Exports have been a key driver in our economic comeback since the financial crisis took hold in 2009. In 2016 the value of U.S. goods and services exports reached $2.21 trillion. More specifically New Jersey exported 31.2 billion in merchandise exports in 2016. New Jersey’s top 5 export markets are Canada, Mexico, United Kingdom, China, and Japan. Are you currently selling to these markets?
With only 1 percent of the roughly 30 million U.S. companies currently exporting, and 95 percent of the world’s customers outside the U.S., the potential for growth is high. The Commercial Service actively recruits and helps organize matchmaking meetings and market briefs both at domestic and overseas trade shows and missions, focusing largely on assisting small and medium-sized U.S. companies, where the need for basic guidance is often more pronounced.
Exporting benefits a company by maintaining competitiveness. There is abundant evidence that international diversification has helped U.S. exporters weather economic downturns better than domestically oriented competitors. When it comes to developing sales strategies, the biggest risk is often the failure to consider the marketplace beyond U.S. borders.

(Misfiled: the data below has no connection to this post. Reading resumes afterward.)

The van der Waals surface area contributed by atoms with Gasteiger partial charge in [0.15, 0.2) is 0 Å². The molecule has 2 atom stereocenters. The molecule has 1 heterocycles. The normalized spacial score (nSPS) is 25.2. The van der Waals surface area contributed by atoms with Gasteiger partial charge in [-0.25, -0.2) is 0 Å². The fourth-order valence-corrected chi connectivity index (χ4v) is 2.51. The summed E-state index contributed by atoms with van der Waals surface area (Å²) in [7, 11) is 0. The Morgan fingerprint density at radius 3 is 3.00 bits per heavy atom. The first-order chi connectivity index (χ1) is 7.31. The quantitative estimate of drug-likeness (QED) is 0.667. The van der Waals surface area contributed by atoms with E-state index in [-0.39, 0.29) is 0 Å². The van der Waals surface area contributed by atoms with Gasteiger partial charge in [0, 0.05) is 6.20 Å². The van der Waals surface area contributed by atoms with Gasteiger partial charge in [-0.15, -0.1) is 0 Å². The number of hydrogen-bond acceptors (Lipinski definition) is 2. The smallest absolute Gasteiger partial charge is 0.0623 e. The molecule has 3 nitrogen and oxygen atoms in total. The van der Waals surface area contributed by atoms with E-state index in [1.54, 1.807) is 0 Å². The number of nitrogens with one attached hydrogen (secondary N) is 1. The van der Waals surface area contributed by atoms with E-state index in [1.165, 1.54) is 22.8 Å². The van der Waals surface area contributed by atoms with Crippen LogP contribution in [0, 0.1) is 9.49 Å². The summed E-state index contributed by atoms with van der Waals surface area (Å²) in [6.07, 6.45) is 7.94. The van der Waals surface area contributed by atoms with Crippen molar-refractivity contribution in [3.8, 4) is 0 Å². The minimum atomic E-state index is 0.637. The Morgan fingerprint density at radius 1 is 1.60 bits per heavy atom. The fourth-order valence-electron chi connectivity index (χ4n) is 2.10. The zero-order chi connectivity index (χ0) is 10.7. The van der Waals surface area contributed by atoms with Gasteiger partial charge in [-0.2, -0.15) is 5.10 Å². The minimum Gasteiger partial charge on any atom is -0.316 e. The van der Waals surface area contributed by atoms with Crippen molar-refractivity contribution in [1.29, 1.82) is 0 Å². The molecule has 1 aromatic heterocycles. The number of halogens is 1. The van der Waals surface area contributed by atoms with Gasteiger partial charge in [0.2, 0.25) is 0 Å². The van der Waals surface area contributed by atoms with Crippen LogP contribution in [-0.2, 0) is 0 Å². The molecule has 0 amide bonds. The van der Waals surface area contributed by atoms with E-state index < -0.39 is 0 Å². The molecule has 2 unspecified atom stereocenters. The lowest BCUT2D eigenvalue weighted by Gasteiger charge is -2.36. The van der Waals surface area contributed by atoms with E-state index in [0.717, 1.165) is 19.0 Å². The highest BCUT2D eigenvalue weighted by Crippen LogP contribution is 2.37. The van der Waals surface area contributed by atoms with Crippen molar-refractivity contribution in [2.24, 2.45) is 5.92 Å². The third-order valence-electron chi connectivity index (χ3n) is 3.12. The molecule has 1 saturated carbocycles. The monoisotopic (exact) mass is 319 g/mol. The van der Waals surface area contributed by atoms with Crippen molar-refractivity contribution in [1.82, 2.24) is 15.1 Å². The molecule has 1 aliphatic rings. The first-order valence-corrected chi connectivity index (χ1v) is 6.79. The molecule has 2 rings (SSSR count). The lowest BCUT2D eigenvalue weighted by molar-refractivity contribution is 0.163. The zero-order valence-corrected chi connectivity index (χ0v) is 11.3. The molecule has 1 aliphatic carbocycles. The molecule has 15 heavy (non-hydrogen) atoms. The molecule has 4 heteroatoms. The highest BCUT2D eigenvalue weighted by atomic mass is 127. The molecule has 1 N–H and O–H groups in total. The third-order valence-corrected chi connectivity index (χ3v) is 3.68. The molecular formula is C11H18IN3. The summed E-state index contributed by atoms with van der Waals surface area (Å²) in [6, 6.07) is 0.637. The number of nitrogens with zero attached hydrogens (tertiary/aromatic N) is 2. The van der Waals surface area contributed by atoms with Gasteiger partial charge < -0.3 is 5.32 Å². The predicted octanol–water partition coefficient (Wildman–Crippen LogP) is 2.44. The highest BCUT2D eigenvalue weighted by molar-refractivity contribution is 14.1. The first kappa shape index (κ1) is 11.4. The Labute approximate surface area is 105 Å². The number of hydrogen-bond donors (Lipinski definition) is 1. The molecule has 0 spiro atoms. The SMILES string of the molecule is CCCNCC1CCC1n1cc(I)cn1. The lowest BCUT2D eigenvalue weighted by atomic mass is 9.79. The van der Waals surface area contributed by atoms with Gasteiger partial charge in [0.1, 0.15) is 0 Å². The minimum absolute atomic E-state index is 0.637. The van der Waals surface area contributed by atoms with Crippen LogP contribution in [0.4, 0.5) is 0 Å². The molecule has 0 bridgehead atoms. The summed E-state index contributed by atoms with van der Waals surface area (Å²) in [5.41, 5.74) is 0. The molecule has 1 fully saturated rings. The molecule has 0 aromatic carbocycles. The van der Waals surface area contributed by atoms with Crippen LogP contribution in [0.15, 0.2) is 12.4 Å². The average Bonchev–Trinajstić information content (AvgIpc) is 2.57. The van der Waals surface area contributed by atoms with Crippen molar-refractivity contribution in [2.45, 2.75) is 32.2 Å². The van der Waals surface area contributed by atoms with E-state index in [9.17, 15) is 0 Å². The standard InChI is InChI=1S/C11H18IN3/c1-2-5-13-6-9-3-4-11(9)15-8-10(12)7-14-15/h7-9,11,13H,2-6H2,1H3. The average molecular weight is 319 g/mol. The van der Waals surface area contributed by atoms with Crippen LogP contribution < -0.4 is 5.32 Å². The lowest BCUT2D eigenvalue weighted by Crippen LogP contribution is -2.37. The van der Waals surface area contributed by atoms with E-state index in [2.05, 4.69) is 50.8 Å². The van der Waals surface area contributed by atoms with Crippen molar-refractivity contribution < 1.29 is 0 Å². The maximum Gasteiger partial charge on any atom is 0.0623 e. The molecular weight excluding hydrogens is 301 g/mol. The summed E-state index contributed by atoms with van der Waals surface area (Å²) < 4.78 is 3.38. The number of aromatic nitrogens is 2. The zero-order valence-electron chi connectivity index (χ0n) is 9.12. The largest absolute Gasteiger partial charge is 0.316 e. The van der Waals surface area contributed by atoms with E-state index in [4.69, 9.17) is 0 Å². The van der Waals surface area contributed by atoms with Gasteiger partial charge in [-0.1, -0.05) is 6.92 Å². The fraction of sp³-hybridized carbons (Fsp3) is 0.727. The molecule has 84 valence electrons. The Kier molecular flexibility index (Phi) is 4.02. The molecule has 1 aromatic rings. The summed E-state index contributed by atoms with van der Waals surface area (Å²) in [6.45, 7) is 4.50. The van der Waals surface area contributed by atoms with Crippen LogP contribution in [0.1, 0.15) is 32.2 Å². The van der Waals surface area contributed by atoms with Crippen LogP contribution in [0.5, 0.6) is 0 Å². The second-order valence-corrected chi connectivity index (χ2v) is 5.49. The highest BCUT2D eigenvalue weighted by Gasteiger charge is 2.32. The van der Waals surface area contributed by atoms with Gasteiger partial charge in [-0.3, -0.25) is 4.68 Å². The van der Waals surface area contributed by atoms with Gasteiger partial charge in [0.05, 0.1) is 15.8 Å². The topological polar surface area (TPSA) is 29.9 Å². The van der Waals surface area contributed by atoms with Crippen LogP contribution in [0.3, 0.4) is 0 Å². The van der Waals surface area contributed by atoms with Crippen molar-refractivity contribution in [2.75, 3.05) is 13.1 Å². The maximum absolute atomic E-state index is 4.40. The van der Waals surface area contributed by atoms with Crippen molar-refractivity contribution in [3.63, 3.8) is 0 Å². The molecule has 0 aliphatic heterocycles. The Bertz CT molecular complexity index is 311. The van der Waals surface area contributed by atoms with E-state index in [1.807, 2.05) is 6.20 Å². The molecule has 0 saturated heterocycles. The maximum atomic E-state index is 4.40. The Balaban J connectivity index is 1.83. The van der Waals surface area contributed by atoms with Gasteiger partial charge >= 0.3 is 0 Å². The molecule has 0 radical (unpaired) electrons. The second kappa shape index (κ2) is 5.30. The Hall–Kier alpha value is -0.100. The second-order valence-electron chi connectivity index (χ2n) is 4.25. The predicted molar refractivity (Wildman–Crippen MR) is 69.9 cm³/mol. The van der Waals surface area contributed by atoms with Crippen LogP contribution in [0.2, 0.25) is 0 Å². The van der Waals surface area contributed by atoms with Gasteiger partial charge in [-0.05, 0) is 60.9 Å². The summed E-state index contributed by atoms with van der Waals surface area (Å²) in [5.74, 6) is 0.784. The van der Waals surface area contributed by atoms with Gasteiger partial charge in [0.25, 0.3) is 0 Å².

Having a plan and committing enough resources to expansion is essential for a company’s international success. Making it happen successfully requires understanding the foreign market, understanding what rules and regulations apply, and having a strategy for contacting and communicating with local businesses in-country.
A number of federal organizations contribute to fulfilling the U.S. export strategy, with responsibilities ranging from negotiating trade treaties to financing export sales. Among these is federal support provided to U.S. exporters, including export promotion, education, and advocacy.
This area of services is administered uniquely by the International Trade Administration (often referred to as the U.S. Commercial Service), a division of U.S. Department of Commerce. With staff located both domestically and internationally (over 100 domestic offices and locations in over 75 countries), the organization brings breadth and expertise to their U.S. client base, helping companies to grow export sales volumes. To do that, the Commercial Service offers specific services to U.S. clients, addressing needs related to market research, documentation, local competition, and introductions to potential buyers. Our website, www.export.gov provides a variety of information for businesses, ranging from the basics of exporting, to detailed market intelligence, trade/economic data, required documentation, logistics process, and financing sources.
Thankfully, U.S. businesses venturing into foreign markets don’t have to do it alone. My colleagues and I at the Commercial Service turn the old laugh-line into a truth: We’re from the government and we are here to help. If any business owner is looking for new opportunities, new customers, and new avenues of growth, I encourage you to find your nearest Export Assistance Center, and let us help you. www.export.gov/newjersey